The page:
I'm currently in the process of trying to save my Tecnica Diablo Fires, boots that I bought about two months ago and may have to replace. While I don't want to replace them, because it would cost a lot and I don't think I'll be skiing enough next season to justify the process of getting something in a more appropriate class and better fit, it would also present the opportunity to do the above. The other reason I don't want to spend the money on boots is that I'd rather spend it on fatter, stiffer skis. Probably not significantly longer, but we'll see what I like when I demo some stuff.
In researching the possibility of both new boots and new skis, I'm discovering that the stiffer boots, wider, stiffer off-piste skis I want in a real, practical way, and powder skis I'm drooling over are described as being for experts. I'm described by the ski equipment industry as an expert. I find the idea of me as an expert slightly amusing, although I won't deny being flattered.
However, much as I may want gear the industry calls "expert," possibly even a (softened) race boot, I don't feel like an expert. I still think that it's over-posting when I ski past the signs that say "expert only," and I think that any "cliff" signs I ski past are a little ridiculous. At the same time, I've bagged every run at Sugarbowl except for the Palisades, and I'd take a shot at that run if there was snow on it. I collected a fair number of double-diamonds on my Kirkwood trip too, though not always as well as I would like to.
Which brings me to my point - I've been told that the black belt in karate, and most martial arts using a similar belt system, represents the level at which a student is ready to start really learning the substance of the art. Everything that comes before is groundwork. Aside from airing off of things, which continues to bother me, and jibbing, which is a specialty of its own, I can, to varying degrees, handle everything on the mountain. Not necessarily that well, or that gracefully, but safely. Which is to say that I think that I've got almost all the tools. At this stage, I think that what's left is to make everything I do more fluid, but I've also come to think that that's what really defines a good skier. Which is to say it's not what you can do, but how well you can do it. I don't want to use labels like "Advanced" or "Expert" to describe myself, because I don't think they express the room for improvement I think I have and I think they're static labels for something that's more of a process. Which is why I like the belt comparison.
A feature article I read in Powder Magazine a while ago talked about the writer's experience in finding ski partners outside of a skiing context - apres ski bars, the office, even on the lift ride up. He writes that some people will tell you that they're really badass, and can ski everything, etc. etc. My brother and I ran into that in the hot tub at Whistler. When you take this person to the top of whatever lift the next morning and get ready to drop into something fun and interesting, however, they freak out and can't do it. On the other hand, the writer mentions meeting people who will just say, "I'm okay." The next day, they're ripping down chutes, hucking off of things, and doing the whole mountain the way we all wish we could. My response to the question of how good I am is more of a resume quote - I'll say what I've skied at the resort in question. Apparently I'm better than Mr. Badass, but not good enough to be secure in the knowledge of how much I have left to learn.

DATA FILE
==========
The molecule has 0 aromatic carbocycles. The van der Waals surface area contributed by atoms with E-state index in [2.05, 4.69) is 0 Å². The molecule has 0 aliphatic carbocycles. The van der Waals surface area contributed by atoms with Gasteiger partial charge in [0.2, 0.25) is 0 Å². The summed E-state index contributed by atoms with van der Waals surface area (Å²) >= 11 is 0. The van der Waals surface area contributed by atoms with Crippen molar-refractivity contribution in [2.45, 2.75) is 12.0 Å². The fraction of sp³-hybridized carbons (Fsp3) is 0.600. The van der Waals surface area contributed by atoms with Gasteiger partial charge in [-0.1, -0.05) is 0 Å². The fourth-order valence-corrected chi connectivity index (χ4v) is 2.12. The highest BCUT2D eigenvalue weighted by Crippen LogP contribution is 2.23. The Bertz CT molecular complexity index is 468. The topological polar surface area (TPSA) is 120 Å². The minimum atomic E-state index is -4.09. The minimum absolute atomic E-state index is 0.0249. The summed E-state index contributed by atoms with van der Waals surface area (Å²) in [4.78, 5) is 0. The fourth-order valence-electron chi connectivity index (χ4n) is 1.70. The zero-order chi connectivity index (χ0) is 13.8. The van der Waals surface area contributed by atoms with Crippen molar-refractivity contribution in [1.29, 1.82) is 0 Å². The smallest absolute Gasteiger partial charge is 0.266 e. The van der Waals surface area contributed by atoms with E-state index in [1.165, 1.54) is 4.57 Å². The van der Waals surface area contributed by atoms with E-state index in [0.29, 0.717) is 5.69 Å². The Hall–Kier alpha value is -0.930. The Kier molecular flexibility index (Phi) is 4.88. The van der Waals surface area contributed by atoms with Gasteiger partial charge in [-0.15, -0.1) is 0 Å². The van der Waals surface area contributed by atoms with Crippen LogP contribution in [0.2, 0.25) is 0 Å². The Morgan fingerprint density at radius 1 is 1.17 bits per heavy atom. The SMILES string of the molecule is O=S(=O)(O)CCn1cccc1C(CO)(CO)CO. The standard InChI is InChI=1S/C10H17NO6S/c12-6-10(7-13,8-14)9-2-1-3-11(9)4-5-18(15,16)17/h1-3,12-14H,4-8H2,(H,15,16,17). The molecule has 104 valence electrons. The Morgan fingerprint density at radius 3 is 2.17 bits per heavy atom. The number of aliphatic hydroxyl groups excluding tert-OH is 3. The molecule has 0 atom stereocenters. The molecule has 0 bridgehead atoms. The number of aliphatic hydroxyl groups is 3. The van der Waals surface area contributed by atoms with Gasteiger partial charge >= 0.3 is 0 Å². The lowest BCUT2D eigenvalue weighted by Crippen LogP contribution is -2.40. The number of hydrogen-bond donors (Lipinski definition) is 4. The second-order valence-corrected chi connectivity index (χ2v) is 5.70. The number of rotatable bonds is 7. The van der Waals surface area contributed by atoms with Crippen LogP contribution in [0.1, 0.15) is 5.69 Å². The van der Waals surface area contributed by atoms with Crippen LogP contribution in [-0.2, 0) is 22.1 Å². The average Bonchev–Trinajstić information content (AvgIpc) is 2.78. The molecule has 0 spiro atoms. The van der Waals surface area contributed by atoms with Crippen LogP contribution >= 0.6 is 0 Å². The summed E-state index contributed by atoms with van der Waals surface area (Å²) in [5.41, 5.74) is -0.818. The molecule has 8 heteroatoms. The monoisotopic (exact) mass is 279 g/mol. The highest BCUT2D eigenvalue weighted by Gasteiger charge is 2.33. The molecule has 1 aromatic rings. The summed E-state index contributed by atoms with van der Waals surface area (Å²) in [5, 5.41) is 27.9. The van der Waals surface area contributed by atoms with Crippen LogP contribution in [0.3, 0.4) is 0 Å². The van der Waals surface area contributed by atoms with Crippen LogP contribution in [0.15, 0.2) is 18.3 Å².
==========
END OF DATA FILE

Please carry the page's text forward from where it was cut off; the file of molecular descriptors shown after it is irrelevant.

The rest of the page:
All of which brings me back to the question of labels, which seem like they ought to be useful. The problem is that, with a few exceptions involving drops and chutes, an intermediate skier can safely descend pretty much the entire mountain. It might take a very long time and involve side-slipping, but it can be done. So if the level is defined by the terrain skied, and this person rides the tallest lift and then sideslips down most of the mountain, they've just achieved advanced. And while technically I've dropped a cornice, as my brother points out I may as well claim to have done a double misty, whatever that is, off of it if I'm going to claim to have done it well because it was more a matter of scoot-scoot-fall-tumble-tumble. I maintain that if I'd had the opportunity to do it again, I'd have made it look good, but the hard fact is that I did have a shot, and I didn't make it look good. From a factual point of view, I still did drop the cornice, to the same extent that that intermediate just bagged Upper Headwall or Death's Head Chute, or Doom Bowl.
So Expert? I'm really not. I think that that label ought to be reserved for the folks who take whatever terrain and conditions are handed to them and make it look good, not just the hero snow. What about Advanced? I don't think I make moguls look good enough for that, and stop and start too much in the double-blacks, at least unless I've memorized them, although I've also started picking lines that aren't shown on the map. What about advanced intermediate? That's also the guy who just started linking his turns down Pony Express, and if we hit the mountain together, I'd be impatient and he'd be mad at me for taking him down "that!?"
Both the American and Canadian ski instructor's organizations use many more level gradations - nine and eight respectively - and include levels that seem descriptive of where my skiing is. Too bad nobody will know what I mean if I go around saying, "Level 8." Of course, ski resorts don't help matters by describing green, blue, and black runs as "Beginning," "Intermediate" and "Advanced."